Cambodian Rock ’n’ Roll – A Brief Introduction

Cambodian Rock n Roll
Album covers mainly featuring Ros Serey Sothea, Pan Ron and Sinn Sisamouth.

The tragic history of Cambodia’s musical golden age.

Phnom Penh in the 1960s was the cultural gem of Southeast Asia. At its heart was its thriving music scene, a unique sound rooted in Khmer classical traditions and influenced by French Yé Yé pop, and American rock and soul (which permeated into Khmer listening habits via the radio broadcasts transmitted to US troops in Vietnam).

Further to this, the young king Norodom Sihanouk, a musician himself, was a keen supporter of the arts. He employed orchestras and singing ensembles, and his mother Queen Sisowath Kossamak gave young singer Sinn Sisamouth – who would go on to become the country’s most famous recording artist – his first job in music, as part of a royal ensemble. Alongside Sisamouth, artists such as Chhoun Malay, Yol Aularong, Ros Serey Sothea, Pan Ron (sometimes spelt Pen Ran), and Sieng Vanthy filled the airwaves with their Khmer twist on funk and soul.

The heyday of Cambodian music was extinguished seemingly overnight when Pol Pot’s extremist Khmer Rouge government came to power in April 1975.

The Cambodian genocide lasted from 1975–78 and wiped out 25% of the population (approximately two million people). Musicians were first in line as propagators of Western culture and the fate of many of Cambodia’s most famous stars is still unknown. Pol Pot declared “Year Zero”, meaning a total societal reset where all relics of the past were destroyed. As part of this purge, records and master tapes were burned, meaning much of the music, art, and film from 20th-century Cambodia has been lost. All that survived were hidden personal collections.

After the war, Ros Saboeut, the sister of famous singer Ros Serey Sothea, set about reuniting the surviving musicians to make music once more and the government poured its efforts into revitalising the country’s radio industry. 

And thus, the record started spinning once again for Cambodia’s music industry. However, that glistening pre-war soulful rock ’n’ roll sound was no more. A relic of a bygone era and a reminder of painful memories, the world had moved onto new sounds, and so had Cambodia.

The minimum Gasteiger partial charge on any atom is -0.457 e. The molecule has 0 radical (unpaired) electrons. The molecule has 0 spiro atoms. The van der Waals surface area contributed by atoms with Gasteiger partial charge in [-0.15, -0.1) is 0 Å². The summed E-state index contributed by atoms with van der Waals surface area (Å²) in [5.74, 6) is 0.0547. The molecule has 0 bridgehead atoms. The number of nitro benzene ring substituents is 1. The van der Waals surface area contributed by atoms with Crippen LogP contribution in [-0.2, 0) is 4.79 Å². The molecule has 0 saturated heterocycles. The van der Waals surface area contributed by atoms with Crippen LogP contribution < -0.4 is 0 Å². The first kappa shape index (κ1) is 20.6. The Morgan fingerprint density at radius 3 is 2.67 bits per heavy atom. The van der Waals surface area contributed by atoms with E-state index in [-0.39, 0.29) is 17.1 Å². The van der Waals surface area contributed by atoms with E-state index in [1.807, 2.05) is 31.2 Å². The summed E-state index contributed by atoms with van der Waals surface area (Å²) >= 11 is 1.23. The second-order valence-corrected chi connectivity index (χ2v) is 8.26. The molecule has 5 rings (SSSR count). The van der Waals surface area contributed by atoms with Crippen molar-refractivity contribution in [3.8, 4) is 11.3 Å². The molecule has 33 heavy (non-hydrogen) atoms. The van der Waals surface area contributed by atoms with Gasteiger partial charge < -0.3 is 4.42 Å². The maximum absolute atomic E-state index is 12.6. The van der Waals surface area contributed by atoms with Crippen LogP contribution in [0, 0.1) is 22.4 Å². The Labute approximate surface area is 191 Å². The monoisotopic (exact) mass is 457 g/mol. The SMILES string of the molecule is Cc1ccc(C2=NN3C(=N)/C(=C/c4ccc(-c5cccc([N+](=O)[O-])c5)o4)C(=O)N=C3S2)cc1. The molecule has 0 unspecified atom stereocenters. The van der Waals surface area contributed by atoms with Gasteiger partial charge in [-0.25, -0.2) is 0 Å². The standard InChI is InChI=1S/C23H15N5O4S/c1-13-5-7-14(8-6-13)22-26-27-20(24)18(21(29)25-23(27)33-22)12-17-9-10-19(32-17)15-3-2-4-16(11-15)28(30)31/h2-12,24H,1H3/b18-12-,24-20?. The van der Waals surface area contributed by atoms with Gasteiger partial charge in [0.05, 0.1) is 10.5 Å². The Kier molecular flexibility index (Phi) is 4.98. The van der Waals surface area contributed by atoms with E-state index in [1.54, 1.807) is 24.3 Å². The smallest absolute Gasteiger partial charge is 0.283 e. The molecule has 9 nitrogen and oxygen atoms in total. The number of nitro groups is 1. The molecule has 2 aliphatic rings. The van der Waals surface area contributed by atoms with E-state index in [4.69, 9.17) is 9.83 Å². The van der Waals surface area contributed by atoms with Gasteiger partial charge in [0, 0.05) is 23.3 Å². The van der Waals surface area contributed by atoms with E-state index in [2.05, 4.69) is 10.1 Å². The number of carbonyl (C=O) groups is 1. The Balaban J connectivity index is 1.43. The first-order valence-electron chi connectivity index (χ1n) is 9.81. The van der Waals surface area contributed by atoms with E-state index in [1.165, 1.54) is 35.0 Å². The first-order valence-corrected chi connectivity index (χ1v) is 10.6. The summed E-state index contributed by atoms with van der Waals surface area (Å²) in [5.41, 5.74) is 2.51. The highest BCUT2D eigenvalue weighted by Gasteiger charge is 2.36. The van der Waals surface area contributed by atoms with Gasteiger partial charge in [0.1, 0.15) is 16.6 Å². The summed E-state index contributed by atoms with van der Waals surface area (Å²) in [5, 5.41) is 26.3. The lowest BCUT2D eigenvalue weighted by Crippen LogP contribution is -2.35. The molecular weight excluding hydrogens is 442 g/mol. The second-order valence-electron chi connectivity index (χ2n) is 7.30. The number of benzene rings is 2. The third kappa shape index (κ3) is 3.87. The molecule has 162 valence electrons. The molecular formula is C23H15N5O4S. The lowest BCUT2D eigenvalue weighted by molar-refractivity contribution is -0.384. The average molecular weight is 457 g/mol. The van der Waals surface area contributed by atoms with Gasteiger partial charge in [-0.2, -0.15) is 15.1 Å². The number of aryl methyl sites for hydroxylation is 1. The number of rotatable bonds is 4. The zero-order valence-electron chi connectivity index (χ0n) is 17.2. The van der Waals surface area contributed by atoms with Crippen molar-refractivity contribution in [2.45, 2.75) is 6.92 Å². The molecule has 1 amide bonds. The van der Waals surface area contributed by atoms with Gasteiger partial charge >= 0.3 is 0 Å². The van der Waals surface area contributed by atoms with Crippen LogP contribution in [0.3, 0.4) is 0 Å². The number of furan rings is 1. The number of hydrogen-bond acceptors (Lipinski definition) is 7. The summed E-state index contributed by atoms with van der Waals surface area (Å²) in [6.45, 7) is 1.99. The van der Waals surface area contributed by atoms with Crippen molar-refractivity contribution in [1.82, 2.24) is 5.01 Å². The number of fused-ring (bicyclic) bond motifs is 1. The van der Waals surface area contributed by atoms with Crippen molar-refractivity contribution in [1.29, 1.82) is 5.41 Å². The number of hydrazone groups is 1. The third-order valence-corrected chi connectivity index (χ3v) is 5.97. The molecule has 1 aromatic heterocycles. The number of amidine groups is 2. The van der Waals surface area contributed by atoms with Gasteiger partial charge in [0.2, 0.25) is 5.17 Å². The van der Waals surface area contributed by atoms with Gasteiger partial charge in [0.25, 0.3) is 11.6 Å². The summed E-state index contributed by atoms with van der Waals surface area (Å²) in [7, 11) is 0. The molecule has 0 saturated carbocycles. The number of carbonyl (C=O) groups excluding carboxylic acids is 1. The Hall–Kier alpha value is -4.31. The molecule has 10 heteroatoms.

Since the late 1990s, musicologists and fans alike have made efforts to identify the singers on newly uncovered old cassette tapes, and to re-master and re-release new compilations, bringing international recognition to Cambodia’s lost art.

Three Khmer singers you should know:

Ros Serey Sothea

Emblematic of the Cambodian rock scene, Ros Serey Sothea (c. 1948 – c. 1977) is the name that springs to the lips of most Cambodians today when the mention of 1960s music arises. Declared the “Golden Voice of Phnom Penh” by the then-Prince Norodom Sihanouk, she used the traditional “Ghost Voice” a style of singing in a high register and jumping octave intervals. She disappeared during the Khmer Rouge genocide and it’s assumed she perished.

Sinn Sisamouth

King of Khmer music Sisamouth (c. 1932 – c. 1976) draws comparison to Frank Sinatra or Elvis Presley for his velvet crooner singing voice and charismatic stage presence (start with the sublime Kung Prous Srolanch). He was instrumental to the flourishing of the Cambodian music scene and he often collaborated with other singers such as Chhoun Malay. He is further credited with launching the career of Ros Serey Sothea when he invited the relatively unknown wedding singer to duet with him. As a high-profile figure, it’s likely he was executed during the Khmer Rouge regime, but his remains have never been discovered.

Sieng Vanthy

Vanthy (b. 1948) was one of the few musicians to survive the Cambodian genocide. In the documentary Don’t Think I’ve Forgotten: Cambodia’s Lost Rock and Roll (2014), Vanthy explains that she survived by convincing Khmer Rouge soldiers that she was a banana seller, not a performer. Her only surviving song on record, Luong Loum Oun Phaang (Console Me), is one of my favourite songs from this era. Her trembling voice has a melancholy tone as she pleads with her lover not to be angry while dazzling electric guitars, jazz organ, and shakers lend a vibrant backdrop. 


The Rise and Fall of Cambodian Rock and Roll (Alex Benson, 2018)

Don’t Think I’ve Forgotten: Cambodia’s Lost Rock and Roll (dir. John Pirozzi, 2014)

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